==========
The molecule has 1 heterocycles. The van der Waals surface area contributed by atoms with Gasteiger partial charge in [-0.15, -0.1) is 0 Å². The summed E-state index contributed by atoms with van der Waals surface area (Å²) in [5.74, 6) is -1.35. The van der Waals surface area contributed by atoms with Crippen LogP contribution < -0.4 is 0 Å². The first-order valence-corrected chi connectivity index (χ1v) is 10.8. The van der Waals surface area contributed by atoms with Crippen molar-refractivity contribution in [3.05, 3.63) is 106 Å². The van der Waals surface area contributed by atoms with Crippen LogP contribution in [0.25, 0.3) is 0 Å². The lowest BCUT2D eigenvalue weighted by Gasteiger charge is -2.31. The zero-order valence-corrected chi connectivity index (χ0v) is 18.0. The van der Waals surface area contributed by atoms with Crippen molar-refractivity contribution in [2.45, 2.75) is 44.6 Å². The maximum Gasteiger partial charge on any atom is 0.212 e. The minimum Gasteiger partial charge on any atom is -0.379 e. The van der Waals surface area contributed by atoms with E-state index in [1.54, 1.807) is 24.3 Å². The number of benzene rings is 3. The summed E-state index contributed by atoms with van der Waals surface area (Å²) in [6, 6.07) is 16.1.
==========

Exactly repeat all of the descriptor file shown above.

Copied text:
The molecule has 1 heterocycles. The van der Waals surface area contributed by atoms with Gasteiger partial charge in [-0.15, -0.1) is 0 Å². The summed E-state index contributed by atoms with van der Waals surface area (Å²) in [5.74, 6) is -1.35. The van der Waals surface area contributed by atoms with Crippen LogP contribution < -0.4 is 0 Å². The first-order valence-corrected chi connectivity index (χ1v) is 10.8. The van der Waals surface area contributed by atoms with Crippen molar-refractivity contribution in [3.05, 3.63) is 106 Å². The van der Waals surface area contributed by atoms with Crippen LogP contribution in [0.25, 0.3) is 0 Å². The lowest BCUT2D eigenvalue weighted by Gasteiger charge is -2.31. The zero-order valence-corrected chi connectivity index (χ0v) is 18.0. The van der Waals surface area contributed by atoms with Crippen molar-refractivity contribution in [2.45, 2.75) is 44.6 Å². The maximum Gasteiger partial charge on any atom is 0.212 e. The minimum Gasteiger partial charge on any atom is -0.379 e. The van der Waals surface area contributed by atoms with E-state index in [1.54, 1.807) is 24.3 Å². The number of benzene rings is 3. The summed E-state index contributed by atoms with van der Waals surface area (Å²) in [6, 6.07) is 16.1.